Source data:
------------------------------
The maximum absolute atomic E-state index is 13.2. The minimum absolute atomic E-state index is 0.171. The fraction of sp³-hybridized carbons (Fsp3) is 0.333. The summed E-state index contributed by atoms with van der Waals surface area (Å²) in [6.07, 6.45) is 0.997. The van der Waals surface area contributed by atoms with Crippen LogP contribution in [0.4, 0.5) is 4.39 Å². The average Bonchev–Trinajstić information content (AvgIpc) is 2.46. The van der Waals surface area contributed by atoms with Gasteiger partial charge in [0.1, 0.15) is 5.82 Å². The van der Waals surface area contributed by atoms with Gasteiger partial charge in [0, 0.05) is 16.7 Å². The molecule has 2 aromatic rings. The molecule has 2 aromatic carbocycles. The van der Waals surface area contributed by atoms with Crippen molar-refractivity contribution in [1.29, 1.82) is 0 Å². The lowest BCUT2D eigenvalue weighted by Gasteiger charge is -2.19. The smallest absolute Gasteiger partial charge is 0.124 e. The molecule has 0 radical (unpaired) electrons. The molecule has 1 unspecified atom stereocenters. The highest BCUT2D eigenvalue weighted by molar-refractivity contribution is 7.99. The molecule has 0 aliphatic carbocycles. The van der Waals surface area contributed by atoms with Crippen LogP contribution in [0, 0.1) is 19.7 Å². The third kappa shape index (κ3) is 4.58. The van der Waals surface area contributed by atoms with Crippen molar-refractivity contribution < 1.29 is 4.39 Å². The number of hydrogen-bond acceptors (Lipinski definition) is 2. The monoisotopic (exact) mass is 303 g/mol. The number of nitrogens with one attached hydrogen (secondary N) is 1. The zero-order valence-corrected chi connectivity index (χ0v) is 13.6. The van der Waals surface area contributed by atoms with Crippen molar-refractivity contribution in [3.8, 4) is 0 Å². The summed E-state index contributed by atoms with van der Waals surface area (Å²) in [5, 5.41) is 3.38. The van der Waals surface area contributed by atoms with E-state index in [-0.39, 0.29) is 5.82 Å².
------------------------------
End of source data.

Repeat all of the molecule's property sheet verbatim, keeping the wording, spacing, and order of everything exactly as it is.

The maximum absolute atomic E-state index is 13.2. The minimum absolute atomic E-state index is 0.171. The fraction of sp³-hybridized carbons (Fsp3) is 0.333. The summed E-state index contributed by atoms with van der Waals surface area (Å²) in [6.07, 6.45) is 0.997. The van der Waals surface area contributed by atoms with Crippen LogP contribution in [0.4, 0.5) is 4.39 Å². The average Bonchev–Trinajstić information content (AvgIpc) is 2.46. The van der Waals surface area contributed by atoms with Gasteiger partial charge in [0.1, 0.15) is 5.82 Å². The van der Waals surface area contributed by atoms with Gasteiger partial charge in [0, 0.05) is 16.7 Å². The molecule has 2 aromatic rings. The molecule has 2 aromatic carbocycles. The van der Waals surface area contributed by atoms with Crippen molar-refractivity contribution in [1.29, 1.82) is 0 Å². The lowest BCUT2D eigenvalue weighted by Gasteiger charge is -2.19. The smallest absolute Gasteiger partial charge is 0.124 e. The molecule has 0 radical (unpaired) electrons. The molecule has 1 unspecified atom stereocenters. The highest BCUT2D eigenvalue weighted by molar-refractivity contribution is 7.99. The molecule has 0 aliphatic carbocycles. The van der Waals surface area contributed by atoms with Crippen LogP contribution in [0, 0.1) is 19.7 Å². The third kappa shape index (κ3) is 4.58. The van der Waals surface area contributed by atoms with Crippen molar-refractivity contribution < 1.29 is 4.39 Å². The number of hydrogen-bond acceptors (Lipinski definition) is 2. The monoisotopic (exact) mass is 303 g/mol. The number of nitrogens with one attached hydrogen (secondary N) is 1. The zero-order valence-corrected chi connectivity index (χ0v) is 13.6. The van der Waals surface area contributed by atoms with Crippen molar-refractivity contribution in [3.8, 4) is 0 Å². The summed E-state index contributed by atoms with van der Waals surface area (Å²) in [5, 5.41) is 3.38. The van der Waals surface area contributed by atoms with E-state index in [-0.39, 0.29) is 5.82 Å².